JUNE 6, 2017 | The New York Times | David Brooks.

Recently Brooks has been reading the Giving Pledge letters. These are the letters that rich people write when they join Warren Buffett’s Giving Pledge campaign. They take the pledge, promising to give away most of their wealth during their lifetime, and then they write letters describing their giving philosophy......Most of the letter writers started poor or middle class. They don’t believe in family dynasties and sometimes argue that they would ruin their kids’ lives if they left them a mountain of money. Schools and universities are the most common recipients of their generosity, followed by medical research and Jewish cultural institutions. A ridiculously disproportionate percentage of the Giving Pledge philanthropists are Jewish.......What would David Brooks do if he had a billion bucks to use for good? He’d start with the premise that the most important task before us is to reweave the social fabric. People in disorganized neighbourhoods need to grow up enmeshed in the loving relationships that will help them rise. The elites need to be reintegrated with their own countrymen. .....Only loving relationships transform lives, and such relationships can be formed only in small groups. Thus, I’d use my imaginary billion to seed 25-person collectives around the country.....The collectives would hit the four pressure points required for personal transformation:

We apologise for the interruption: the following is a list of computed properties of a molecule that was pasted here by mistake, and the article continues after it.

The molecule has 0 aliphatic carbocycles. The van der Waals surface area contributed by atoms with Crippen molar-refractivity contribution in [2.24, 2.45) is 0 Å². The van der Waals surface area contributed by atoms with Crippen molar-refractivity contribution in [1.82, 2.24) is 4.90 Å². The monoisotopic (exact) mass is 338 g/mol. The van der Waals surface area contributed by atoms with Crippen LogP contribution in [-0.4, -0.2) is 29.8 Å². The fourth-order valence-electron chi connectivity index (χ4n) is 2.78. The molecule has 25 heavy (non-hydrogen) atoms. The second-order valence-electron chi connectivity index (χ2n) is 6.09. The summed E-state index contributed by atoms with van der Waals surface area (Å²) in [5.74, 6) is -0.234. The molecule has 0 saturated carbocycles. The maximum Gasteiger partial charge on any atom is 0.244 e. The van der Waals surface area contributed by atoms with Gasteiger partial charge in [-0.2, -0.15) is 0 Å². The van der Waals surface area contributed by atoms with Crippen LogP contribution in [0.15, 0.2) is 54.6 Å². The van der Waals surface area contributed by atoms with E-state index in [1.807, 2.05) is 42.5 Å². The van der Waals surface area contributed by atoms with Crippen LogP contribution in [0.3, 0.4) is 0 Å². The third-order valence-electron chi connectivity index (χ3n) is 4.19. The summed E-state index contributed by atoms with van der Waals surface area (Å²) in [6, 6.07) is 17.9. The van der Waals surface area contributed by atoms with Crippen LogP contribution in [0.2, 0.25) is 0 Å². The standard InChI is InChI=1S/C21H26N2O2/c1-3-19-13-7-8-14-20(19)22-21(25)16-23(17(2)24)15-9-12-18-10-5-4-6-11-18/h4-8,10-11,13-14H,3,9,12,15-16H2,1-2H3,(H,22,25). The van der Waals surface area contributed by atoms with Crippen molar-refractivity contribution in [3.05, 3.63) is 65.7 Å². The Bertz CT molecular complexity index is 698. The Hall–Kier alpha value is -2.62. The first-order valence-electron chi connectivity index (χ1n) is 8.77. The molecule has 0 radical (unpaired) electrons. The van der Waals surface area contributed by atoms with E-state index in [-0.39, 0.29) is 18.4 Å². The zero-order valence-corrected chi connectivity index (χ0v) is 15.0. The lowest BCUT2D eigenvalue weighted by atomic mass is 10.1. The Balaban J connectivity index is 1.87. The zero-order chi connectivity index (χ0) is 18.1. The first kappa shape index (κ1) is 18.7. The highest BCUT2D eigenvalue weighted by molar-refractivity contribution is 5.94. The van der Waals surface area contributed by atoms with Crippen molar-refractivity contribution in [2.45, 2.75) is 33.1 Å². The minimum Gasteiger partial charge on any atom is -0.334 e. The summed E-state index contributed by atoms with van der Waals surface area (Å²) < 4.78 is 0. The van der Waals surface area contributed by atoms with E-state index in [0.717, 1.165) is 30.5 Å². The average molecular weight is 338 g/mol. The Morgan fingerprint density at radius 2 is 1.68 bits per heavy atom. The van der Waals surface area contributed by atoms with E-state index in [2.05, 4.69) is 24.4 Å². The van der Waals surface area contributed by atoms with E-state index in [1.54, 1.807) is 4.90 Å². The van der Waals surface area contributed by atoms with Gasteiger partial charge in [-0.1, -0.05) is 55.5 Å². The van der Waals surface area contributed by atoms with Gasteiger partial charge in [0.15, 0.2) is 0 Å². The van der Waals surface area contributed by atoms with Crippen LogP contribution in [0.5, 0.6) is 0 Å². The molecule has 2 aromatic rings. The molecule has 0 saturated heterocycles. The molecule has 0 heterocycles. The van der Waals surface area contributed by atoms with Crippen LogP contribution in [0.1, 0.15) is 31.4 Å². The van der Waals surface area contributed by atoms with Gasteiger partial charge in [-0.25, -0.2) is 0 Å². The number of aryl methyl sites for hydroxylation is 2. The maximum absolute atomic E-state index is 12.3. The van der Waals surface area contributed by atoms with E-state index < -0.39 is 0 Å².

Heart: By nurturing deep friendships, they would give people the secure emotional connections they need to make daring explorations.

Hands: Members would get in the habit of performing small tasks of service and self-control for one another, thus engraving the habits of citizenship and good character.

Head: Each collective would have a curriculum, a set of biographical and reflective readings, to help members come up with their own life philosophies, to help them master the intellectual virtues required for public debate.

Soul: In a busy world, members would discuss fundamental issues of life’s purpose, so that they might possess the spiritual true north that orients a life.
social_fabric  David_Brooks  philanthropy  moguls  high_net_worth  Warren_Buffett  elitism  collectives  personal_transformation  plutocracies  plutocrats  disorganization  daring  relationships  emotional_connections  soul  North_Star  virtues  engaged_citizenry  civics  Jewish  biographies  friendships  self-reflective  giving 
june 2017 by jerryking
David McCullough’s History Lessons
April 14, 2017 | WSJ | By Alexandra Wolfe.

David McCullough thinks that the country isn’t in such bad shape. It’s all relative, says the 83-year-old historian and author of such books as the Pulitzer Prize-winning biographies “Truman” (1992) and “John Adams” (2001). He points to the Civil War, for instance, when the country lost 2% of its population—that would be more than six million people today—or the flu pandemic of 1918, when more than 500,000 Americans died. “Imagine that on the nightly news,” he says.